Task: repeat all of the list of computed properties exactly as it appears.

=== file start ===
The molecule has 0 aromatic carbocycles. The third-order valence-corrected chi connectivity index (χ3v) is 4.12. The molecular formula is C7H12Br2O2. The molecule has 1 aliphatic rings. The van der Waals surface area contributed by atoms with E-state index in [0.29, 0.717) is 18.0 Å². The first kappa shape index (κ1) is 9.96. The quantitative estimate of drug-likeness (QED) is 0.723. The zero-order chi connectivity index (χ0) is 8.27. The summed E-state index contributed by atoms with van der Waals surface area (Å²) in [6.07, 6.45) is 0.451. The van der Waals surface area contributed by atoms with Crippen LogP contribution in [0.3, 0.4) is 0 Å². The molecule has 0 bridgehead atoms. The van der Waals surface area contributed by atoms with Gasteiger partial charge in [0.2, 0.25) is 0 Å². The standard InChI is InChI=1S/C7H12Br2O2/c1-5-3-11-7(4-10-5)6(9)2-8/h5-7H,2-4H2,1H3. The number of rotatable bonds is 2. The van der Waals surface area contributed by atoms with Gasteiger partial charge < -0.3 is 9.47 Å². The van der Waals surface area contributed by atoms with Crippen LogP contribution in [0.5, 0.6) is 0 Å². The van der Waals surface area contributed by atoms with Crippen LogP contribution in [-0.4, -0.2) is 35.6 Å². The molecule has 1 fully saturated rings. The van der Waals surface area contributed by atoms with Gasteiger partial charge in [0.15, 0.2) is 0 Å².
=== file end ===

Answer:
The molecule has 0 aromatic carbocycles. The third-order valence-corrected chi connectivity index (χ3v) is 4.12. The molecular formula is C7H12Br2O2. The molecule has 1 aliphatic rings. The van der Waals surface area contributed by atoms with E-state index in [0.29, 0.717) is 18.0 Å². The first kappa shape index (κ1) is 9.96. The quantitative estimate of drug-likeness (QED) is 0.723. The zero-order chi connectivity index (χ0) is 8.27. The summed E-state index contributed by atoms with van der Waals surface area (Å²) in [6.07, 6.45) is 0.451. The van der Waals surface area contributed by atoms with Crippen LogP contribution in [0.3, 0.4) is 0 Å². The molecule has 0 bridgehead atoms. The van der Waals surface area contributed by atoms with Gasteiger partial charge in [0.2, 0.25) is 0 Å². The standard InChI is InChI=1S/C7H12Br2O2/c1-5-3-11-7(4-10-5)6(9)2-8/h5-7H,2-4H2,1H3. The number of rotatable bonds is 2. The van der Waals surface area contributed by atoms with Gasteiger partial charge < -0.3 is 9.47 Å². The van der Waals surface area contributed by atoms with Crippen LogP contribution in [0.5, 0.6) is 0 Å². The van der Waals surface area contributed by atoms with Crippen LogP contribution in [-0.4, -0.2) is 35.6 Å². The molecule has 1 fully saturated rings. The van der Waals surface area contributed by atoms with Gasteiger partial charge in [0.15, 0.2) is 0 Å².